How to dress for road biking
Road cycling apparel fits snugly so it improves your aerodynamics and doesn’t flap in the wind. It’s also designed for comfort on the bike. Shirts often feature front zippers for adjustable ventilation, shoulders and sleeves designed for arms-forward comfort, back pockets for easy on-the-go access and a longer cut in back for coverage when riding. Bike shorts, bibs and tights have lots of stretch for full freedom of movement and include a soft, padded liner, called a chamois, to provide comfort in the saddle.
A typical cycling setup might include:
- a moisture-wicking base layer
- a short-sleeved jersey
- bike shorts, tights or bibs
- fingerless gloves with palm padding
- arm and knee warmers
- a wind vest
- a lightweight packable rain jacket
This gear should see you through most weather conditions, but when it’s cold you’ll want to add full-fingered gloves and overshoes and replace your short-sleeved jersey with a long-sleeved equivalent and/or soft-shell jacket. Look for apparel that has reflective strips to make you more visible at night.
Road Bike Gear and Accessories
Road Bike Helmets – Helmets are required on the ride!
All road bike helmets sold in the U.S. must meet specific safety standards.
Factors that make your ride more comfortable include ventilation, absorbent pads for moisture control, an adjustment dial to tighten or loosen the cradle that holds the helmet to your head, and an easily adjustable chin strap.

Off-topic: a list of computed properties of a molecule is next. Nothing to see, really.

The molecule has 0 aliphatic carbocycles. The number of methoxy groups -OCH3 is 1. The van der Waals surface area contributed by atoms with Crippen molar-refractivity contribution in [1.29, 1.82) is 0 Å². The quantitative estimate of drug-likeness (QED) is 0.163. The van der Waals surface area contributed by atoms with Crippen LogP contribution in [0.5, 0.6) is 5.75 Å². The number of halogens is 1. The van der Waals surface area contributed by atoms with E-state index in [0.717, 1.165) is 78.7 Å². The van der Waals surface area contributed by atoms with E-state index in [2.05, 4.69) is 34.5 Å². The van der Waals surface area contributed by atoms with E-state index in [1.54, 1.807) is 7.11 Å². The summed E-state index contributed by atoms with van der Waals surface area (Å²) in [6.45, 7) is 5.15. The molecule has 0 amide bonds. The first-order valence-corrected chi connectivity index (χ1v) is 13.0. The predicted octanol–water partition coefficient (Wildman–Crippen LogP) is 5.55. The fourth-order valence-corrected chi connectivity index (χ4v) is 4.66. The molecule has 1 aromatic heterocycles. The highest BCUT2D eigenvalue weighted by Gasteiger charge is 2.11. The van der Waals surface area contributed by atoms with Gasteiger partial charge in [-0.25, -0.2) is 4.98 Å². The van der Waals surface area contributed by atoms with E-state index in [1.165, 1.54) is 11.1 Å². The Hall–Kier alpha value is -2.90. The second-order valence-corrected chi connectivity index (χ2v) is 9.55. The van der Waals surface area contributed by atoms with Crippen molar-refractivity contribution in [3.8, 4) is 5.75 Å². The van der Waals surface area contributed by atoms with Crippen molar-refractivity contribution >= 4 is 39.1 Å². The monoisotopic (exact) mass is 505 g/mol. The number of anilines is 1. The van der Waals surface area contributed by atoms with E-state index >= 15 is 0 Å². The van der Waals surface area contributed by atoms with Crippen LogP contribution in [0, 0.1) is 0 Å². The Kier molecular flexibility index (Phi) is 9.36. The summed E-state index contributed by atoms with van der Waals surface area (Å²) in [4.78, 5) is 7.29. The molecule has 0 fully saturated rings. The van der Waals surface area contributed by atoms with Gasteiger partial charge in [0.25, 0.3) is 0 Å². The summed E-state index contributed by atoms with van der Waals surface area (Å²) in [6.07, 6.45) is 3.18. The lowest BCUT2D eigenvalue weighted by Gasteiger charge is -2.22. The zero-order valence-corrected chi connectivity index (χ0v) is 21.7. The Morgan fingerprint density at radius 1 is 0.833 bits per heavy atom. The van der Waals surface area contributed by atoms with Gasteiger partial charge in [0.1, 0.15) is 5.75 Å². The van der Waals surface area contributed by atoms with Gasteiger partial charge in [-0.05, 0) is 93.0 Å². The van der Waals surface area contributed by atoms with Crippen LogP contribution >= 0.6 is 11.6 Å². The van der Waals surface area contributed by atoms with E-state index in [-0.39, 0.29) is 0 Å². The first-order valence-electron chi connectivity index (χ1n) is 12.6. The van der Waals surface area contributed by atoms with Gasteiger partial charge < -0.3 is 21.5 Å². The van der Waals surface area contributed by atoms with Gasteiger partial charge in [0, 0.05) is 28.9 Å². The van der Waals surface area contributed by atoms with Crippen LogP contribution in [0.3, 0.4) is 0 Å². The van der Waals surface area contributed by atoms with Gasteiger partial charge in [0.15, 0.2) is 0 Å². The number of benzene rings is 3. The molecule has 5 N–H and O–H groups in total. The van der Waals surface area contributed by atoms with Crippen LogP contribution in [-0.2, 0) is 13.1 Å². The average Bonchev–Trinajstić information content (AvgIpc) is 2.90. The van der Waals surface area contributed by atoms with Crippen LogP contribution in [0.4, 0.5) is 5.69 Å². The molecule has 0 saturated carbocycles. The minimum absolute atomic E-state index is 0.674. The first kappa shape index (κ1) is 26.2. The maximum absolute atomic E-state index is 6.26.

Some helmets feature MIPS technology, a low-friction layer that slides independently of the outer shell and limits the rotational forces to the brain when the helmet gets hit at an angle.
Road Bike Shoes and Clipless Pedals (optional)
You can ride a bike in just about any shoes, but anyone who rides regularly can benefit from shoes designed specifically for bicycling.
Cycling shoes are usually paired with a compatible pedal to hold your feet securely on the bicycle. This so-called “clipless” shoe-pedal combination (which actually involves the shoes clipping to the pedals) offers excellent control with a minimum amount of your pedaling energy lost.
It can take some practice getting in and out of clipless pedals, but once you get the hang of it, clipping in soon becomes second nature.
Road Bike Tools
A flat tire is the most common mechanical failure you’ll suffer on the road, so be sure to carry a spare tube, tire levers and a pump. A bike multi-tool comes in handy for other on-the-go maintenance. All of these can be stowed in a small saddlebag.
Most bike shops offer tire changing classes, sign up for one!
Road Bike Lights and Reflectors
Headlights and taillights are essential for use at night and in bad weather. Headlights range from basic safety models that help motorists see you in dim light, to high-end, high-output lighting systems that light up the trail or road ahead.